Different kinds of interesting evergreen conifers make wonderful specimens in any garden, mixed with other shrubs and trees, or growing in a collection of other colorful and unusual varieties – and there are many of those to choose from. These fascinating plants give permanence and structure to your garden, looking good every day or the year, and they grow steadily into significant specimens that really bring a feel of quality and maturity to your outdoor space.
The Twisted Hinoki Cypress is just such a fascinating plant. It is a unique and special variety of its parent tree, growing about 6 inches a year to become a bold, imposing specimen in your garden. There is always high demand for unusual evergreens and this plant is no exception. It is rarely available, and we have made a special purchase of a limited number of plants. If you want to grow and enjoy this lovely, low-maintenance plant in your own garden, order now – or you will certainly find us out of stock when you return.
Appearance of the Twisted Hinoki Cypress
What makes this plant unique are the twisted and flattened branches, that often end in small cockscombs, giving the plant a striking character. The normal foliage of the Hinoki Cypress is flattened and in soft sprays, but in this plant the stems are rounded and twisted into interesting forms, so that the whole plant takes on a dramatic look. All this is combined with a broad upright structure, so that after around 10 years it will be 5 feet tall and at least 4 feet wide. It will continue to add around 6 inches every year, so in time it will grow significantly taller, becoming more and more imposing and wonderful as it matures.
You can use this plant as a specimen among other shrubs in your garden beds. It will look fabulous growing with other exotic conifer varieties in a special bed, perhaps mulched with attractive river stones and larger boulders. Such a bed makes a great, low-maintenance feature in a front yard, along a fence or in front of a hedge. As each year passes your collection will become more and more attractive.
Twisted Hinoki Cypress Uses
A group can even be grown as an informal screen, or divide between one part of the garden and another. A pair of these special plants planted in attractive pots or boxes on either side of an entrance would be lovely, giving real ‘presence’ to that entrance, and showing off the special foliage close up, where it can be greatly appreciated by everyone. Of course, being a native of Japan, this is also a great small shrub to use in an Asian-themed garden, or a simple gravel-floored courtyard with perhaps just a bamboo plant and a Japanese maple tree.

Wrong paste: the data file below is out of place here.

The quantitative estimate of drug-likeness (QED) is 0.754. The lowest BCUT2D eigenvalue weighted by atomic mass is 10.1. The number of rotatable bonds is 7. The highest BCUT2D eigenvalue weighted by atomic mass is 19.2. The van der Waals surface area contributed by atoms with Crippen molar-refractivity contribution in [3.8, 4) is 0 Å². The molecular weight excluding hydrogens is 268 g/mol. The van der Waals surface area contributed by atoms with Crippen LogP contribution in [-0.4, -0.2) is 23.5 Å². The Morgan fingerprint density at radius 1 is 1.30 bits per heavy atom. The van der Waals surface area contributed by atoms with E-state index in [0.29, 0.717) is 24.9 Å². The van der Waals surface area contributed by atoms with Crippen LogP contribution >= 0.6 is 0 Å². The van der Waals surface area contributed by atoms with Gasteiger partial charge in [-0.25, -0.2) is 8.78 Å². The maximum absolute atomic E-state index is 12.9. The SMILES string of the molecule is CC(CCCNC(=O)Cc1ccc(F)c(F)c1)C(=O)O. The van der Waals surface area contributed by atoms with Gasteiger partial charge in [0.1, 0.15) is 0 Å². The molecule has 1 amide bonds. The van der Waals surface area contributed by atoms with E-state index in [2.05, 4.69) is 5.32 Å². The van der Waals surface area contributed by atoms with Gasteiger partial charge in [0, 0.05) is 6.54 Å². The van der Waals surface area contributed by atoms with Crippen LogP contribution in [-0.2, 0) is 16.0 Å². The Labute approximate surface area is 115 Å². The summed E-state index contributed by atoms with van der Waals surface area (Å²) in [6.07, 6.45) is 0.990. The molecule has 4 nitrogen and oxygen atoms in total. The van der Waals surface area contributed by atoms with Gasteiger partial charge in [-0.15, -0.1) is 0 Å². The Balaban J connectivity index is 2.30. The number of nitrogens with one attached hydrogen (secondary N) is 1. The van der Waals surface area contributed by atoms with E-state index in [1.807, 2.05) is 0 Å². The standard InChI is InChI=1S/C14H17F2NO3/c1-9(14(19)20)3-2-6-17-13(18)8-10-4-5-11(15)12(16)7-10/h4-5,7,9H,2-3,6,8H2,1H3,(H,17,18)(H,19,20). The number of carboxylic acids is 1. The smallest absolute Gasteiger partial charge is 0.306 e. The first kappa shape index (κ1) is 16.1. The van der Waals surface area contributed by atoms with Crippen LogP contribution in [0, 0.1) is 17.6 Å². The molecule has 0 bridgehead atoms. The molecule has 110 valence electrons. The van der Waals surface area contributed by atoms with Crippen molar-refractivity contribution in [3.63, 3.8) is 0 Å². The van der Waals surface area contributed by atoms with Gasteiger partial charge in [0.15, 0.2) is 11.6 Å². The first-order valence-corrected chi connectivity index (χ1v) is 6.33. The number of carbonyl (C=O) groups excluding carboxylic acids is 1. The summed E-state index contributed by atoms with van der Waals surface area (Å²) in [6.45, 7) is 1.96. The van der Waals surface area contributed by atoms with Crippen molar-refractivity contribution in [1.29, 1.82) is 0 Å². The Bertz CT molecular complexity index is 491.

Growing Twisted Hinoki Cypress
Despite its exotic appearance, this plant is very easy to grow. Just like its parent Hinoki Cypress, it will grow from zone 5, and warmer, sheltered parts of zone 4, all the way through zone 8. It grows in any regular garden soil, as long as it is well-drained. Add organic material to the soil when planting, and mulch young plants with more rich material each spring, as the best and fastest growth will occur in richer soils.
Sun Exposure and Watering
It will grow in full sun, and also in light shade, so it can be grown in many places around your garden. It should not be sheared or clipped, and it has a natural density of growth that will keep it always neat, but with a rugged appeal. New plants should be watered regularly, and once established this plant is drought-resistant, free of pests and diseases, and needs no special care at all to grow more and more handsome with each passing year.
History and Origins of the Twisted Hinoki Cypress
The Hinoki Cypress, Chamaecyparis obtusa,is a tall evergreen lumber tree which grows naturally in the forests of Japan. It grows to 100 feet tall, and in gardens it is usually found in one or other of the many exotic, usually dwarf, forms that have been discovered in Japan, North America and Europe. This twisted form, called ‘Torulosa’, was found growing in the William Gotelli Conifer Collection in South Orange, New Jersey. Mr. Gotelli was a keen conifer collector who had built up over many years one of the largest collections of these plants in the United States.
In 1962, Gotelli donated his collection to the National Arboretum, in Washington D.C., and it was during the cataloging of the collection for the move that these plant was found. Since then it has been distributed among collectors and specialist nurseries, and gradually become available to gardeners across the country. The Gotelli collection is still a center-piece of the National Arboretum. A special plant of this type can never be grown from seed, and our plants are carefully produced from pieces of parent plants known to be the precise variety. These take a long time to develop, and become the beautiful plants we send you.